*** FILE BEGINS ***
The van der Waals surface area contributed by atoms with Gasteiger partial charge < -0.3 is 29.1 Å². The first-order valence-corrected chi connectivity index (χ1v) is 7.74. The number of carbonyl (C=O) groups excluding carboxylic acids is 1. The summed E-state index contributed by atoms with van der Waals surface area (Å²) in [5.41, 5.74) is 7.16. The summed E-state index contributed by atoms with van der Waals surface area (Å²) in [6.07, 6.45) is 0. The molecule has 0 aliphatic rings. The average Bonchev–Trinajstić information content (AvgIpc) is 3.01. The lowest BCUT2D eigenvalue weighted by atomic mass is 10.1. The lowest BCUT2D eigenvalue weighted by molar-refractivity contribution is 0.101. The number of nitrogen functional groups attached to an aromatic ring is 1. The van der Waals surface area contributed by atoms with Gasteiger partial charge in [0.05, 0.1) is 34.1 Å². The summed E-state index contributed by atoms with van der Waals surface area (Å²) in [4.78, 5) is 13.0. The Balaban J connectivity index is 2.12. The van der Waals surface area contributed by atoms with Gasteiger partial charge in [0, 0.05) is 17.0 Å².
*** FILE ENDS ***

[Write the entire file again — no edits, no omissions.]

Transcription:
The van der Waals surface area contributed by atoms with Gasteiger partial charge < -0.3 is 29.1 Å². The first-order valence-corrected chi connectivity index (χ1v) is 7.74. The number of carbonyl (C=O) groups excluding carboxylic acids is 1. The summed E-state index contributed by atoms with van der Waals surface area (Å²) in [5.41, 5.74) is 7.16. The summed E-state index contributed by atoms with van der Waals surface area (Å²) in [6.07, 6.45) is 0. The molecule has 0 aliphatic rings. The average Bonchev–Trinajstić information content (AvgIpc) is 3.01. The lowest BCUT2D eigenvalue weighted by atomic mass is 10.1. The lowest BCUT2D eigenvalue weighted by molar-refractivity contribution is 0.101. The number of nitrogen functional groups attached to an aromatic ring is 1. The van der Waals surface area contributed by atoms with Gasteiger partial charge in [0.05, 0.1) is 34.1 Å². The summed E-state index contributed by atoms with van der Waals surface area (Å²) in [4.78, 5) is 13.0. The Balaban J connectivity index is 2.12. The van der Waals surface area contributed by atoms with Gasteiger partial charge in [0, 0.05) is 17.0 Å².